Starring You as the Next Big _______ (Ten Years from Now)

Mark Zuckerberg inspires me. He said in an interview that he and Steve Jobs shared a desire to stay “maniacally focused.”

In another interview he said when he was growing up he’d get home from school and think, “I have five whole hours to just sit and play on my computer and write software.” When it was time for the weekend, he’d think, “Okay now I have two whole days to sit and write software. This is amazing.”

Through finding something he loves to do and by maintaining maniacal focus, he has been able to create a pretty creative and powerful monster.

Mark Zuckerberg can also depress, can make a lack of focus alarmingly conspicuous.

Whether or not you believe that 10,000 hours is a major ingredient in making a person into an expert, a theory developed by Dr. Anders Ericsson and popularized (or at least publicized) by Malcolm Gladwell in Outliers, we can all agree that focus and time commitment are likely to improve one’s performance in many areas.

While 10,000 hours will never make me a relative expert in areas of athletics or those requiring quantitative skills, I may have a chance of becoming good at cooking or playing the guitar if I spend three hours of practice a day for ten years. If I just apply myself, in 2022 or 2023 if I wait for the new year (which seems like a good idea) I might be able to make a mean risotto or insert a guitar solo into virtually any song.

And isn’t it wonderful to think that if I begin practicing my guitar 3 hours a day that I could be shredding by the time I’m 48? (Although many believe age is a major factor in the success of the 10,000 hour theory).

It sort of makes me to want to become a more ambitious owner-less guinea pig. If enough of us set out on a ten-year practice spree, we could help science by testing the boundaries of this 10,000 hour theory.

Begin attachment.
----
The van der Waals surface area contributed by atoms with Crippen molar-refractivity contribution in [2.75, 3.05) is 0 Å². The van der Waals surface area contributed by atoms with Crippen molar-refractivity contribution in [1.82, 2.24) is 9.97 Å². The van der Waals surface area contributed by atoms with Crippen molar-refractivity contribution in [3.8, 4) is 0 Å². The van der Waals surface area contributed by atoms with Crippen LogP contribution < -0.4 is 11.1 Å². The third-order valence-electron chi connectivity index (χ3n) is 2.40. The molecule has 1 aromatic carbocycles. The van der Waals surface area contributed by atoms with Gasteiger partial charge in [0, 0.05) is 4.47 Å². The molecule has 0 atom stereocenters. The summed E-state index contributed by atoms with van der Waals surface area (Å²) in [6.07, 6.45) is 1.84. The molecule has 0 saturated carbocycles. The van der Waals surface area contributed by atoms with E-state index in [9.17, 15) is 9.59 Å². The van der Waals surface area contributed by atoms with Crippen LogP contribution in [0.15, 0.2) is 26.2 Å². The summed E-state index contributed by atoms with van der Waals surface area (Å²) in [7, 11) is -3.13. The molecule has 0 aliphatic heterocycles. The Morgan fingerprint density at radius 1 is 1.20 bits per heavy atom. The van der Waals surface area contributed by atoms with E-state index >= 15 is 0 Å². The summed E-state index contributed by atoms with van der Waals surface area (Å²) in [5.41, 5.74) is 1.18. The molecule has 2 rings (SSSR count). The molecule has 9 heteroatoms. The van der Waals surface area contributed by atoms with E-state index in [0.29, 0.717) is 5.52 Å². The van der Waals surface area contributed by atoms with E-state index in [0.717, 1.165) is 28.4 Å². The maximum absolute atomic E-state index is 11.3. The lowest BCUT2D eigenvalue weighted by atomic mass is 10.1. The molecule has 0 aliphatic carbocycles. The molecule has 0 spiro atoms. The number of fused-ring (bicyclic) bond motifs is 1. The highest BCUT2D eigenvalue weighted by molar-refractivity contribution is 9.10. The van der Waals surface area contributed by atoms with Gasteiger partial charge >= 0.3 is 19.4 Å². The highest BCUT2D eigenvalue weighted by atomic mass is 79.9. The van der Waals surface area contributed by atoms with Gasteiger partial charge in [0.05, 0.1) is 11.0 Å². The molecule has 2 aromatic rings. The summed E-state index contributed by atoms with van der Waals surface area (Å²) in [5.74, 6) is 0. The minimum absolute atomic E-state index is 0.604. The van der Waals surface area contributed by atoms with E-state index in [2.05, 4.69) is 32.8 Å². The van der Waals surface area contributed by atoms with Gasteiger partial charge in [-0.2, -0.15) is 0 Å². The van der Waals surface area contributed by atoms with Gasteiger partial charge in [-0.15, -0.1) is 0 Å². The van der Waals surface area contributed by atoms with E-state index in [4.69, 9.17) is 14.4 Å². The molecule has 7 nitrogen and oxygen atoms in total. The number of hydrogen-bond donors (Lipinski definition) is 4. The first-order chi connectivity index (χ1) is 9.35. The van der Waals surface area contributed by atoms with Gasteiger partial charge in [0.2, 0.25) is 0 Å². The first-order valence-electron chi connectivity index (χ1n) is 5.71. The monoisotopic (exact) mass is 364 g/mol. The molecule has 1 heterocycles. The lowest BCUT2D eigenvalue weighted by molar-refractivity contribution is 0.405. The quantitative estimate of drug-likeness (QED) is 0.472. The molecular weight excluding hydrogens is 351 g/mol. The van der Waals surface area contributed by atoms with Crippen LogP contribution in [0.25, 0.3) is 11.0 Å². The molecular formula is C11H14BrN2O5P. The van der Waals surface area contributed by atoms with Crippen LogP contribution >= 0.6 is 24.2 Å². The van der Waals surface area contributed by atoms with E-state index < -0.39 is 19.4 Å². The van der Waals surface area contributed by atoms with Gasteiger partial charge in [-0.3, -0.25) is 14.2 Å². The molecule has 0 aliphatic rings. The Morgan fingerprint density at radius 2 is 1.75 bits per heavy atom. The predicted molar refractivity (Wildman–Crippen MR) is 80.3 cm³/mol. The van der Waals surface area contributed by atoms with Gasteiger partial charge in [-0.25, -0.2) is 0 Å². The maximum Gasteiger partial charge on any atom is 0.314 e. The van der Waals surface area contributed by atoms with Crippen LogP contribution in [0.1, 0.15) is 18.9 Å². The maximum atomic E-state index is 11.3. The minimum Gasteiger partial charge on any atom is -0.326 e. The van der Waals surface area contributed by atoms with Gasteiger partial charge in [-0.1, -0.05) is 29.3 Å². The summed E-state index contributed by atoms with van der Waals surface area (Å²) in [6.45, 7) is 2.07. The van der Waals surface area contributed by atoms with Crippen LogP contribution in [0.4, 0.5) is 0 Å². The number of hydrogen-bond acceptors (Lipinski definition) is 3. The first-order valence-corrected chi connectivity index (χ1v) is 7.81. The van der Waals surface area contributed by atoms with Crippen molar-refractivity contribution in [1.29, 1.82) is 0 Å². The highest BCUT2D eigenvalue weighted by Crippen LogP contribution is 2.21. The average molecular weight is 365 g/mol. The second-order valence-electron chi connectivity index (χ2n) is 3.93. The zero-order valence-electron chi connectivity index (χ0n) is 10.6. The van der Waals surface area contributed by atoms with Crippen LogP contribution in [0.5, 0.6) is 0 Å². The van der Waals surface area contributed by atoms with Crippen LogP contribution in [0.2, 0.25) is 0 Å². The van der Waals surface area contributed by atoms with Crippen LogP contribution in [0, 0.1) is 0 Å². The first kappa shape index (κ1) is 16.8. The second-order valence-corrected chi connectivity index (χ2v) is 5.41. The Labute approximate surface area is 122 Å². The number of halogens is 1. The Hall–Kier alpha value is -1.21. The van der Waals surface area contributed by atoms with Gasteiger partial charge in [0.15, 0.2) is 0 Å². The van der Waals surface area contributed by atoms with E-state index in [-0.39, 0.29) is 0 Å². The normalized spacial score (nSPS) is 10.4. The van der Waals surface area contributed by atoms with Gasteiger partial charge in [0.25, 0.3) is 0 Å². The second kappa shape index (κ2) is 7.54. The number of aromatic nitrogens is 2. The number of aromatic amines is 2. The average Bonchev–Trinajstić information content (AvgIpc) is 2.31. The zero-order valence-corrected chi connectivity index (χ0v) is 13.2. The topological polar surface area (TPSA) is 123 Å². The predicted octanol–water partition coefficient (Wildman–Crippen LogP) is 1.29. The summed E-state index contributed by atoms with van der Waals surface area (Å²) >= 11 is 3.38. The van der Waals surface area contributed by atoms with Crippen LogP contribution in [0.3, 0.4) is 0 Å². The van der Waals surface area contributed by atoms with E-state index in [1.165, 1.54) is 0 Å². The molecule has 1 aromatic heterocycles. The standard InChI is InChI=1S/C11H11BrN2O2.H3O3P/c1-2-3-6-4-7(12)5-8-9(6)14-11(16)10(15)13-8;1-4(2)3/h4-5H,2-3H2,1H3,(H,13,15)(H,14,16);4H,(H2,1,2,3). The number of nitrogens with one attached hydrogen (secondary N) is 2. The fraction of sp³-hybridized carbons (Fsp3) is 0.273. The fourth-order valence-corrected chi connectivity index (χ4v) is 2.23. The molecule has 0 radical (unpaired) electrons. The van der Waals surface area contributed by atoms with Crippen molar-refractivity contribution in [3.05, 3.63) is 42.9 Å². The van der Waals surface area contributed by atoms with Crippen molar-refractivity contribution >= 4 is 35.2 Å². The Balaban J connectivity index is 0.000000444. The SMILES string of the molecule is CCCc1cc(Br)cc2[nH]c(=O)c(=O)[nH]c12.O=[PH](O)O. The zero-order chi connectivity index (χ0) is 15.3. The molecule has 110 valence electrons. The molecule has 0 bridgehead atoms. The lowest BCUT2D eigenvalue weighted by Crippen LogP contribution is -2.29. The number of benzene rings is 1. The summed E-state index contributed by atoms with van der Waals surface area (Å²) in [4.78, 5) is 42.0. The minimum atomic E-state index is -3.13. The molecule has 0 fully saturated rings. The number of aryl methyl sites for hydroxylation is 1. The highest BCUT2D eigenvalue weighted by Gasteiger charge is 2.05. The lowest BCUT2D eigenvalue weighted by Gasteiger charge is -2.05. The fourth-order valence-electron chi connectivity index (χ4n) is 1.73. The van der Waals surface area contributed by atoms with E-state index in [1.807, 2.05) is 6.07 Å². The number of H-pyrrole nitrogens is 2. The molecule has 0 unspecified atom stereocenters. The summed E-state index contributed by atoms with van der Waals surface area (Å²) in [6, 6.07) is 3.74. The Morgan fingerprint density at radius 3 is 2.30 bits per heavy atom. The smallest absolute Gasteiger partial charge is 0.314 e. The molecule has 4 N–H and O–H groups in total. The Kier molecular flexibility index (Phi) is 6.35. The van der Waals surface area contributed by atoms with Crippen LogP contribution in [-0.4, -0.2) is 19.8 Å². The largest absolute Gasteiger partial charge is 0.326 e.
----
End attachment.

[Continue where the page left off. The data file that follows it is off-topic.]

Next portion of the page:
What could be your next big thing? Or for what could you be the next big thing?

If you need some inspiration to set your wheel rolling in the right direction, check out Dan and his plan. I’ll meet you back here in 10.


  • Amaris says:

    “Although many believe age is a major factor in the success of the 10,000 hour theory.” Mind if I ask how so? Do you need more hours as you age or fewer, or does it depend on the skill?

    Things like the 10,000 hours make me wish I’d kept better data during my childhood… (a statement I hope to never repeat.)

    • Shira Richman says:

      I love to hear you talk data.

      I think many believe that even 10,000 hours won’t help once age begins to have its way with you. I’m not sure when this happens, probably around 25.

  • Sam Ligon Sam Ligon says:

    I’m interested in the 10,000 hour mark, but it also feels kind of arbitrary to me. Certainly devoting yourself to cooking or writing or playing guitar — and maintaining focus and discipline for some period of time — will make you a cook, writer, and/or musician. Whether it’s 10,000 hours or not, though, might be beside the point. I like what you say about athletics and quantitative skills. Some things are easier for me to learn — and some things I’m just not very good at. And I certainly think you learn faster younger. I’m stunned by how quickly my kids pick stuff up. I also wonder about the concentration of the 10,000 hours. If I put in 10,000 hours over 7 year, will it have much greater impact than if I spread the 10,000 out over 30 years? Seems likely.

  • Melissa says:

    I wonder how many of us could be better at one or two or three things if we weren’t trying to be good at 27 things. I attempt to be good at lots of things and then it turns out I’m mediocre-to-awful at all of them. It seems like we idolize being well-rounded, especially for young people, but I don’t think people can call you a well-rounded person unless you’re moderately competent at more than one skill.

    Also, Shira, I’d like to make a bold prediction: you’ll be shredding long before 48.

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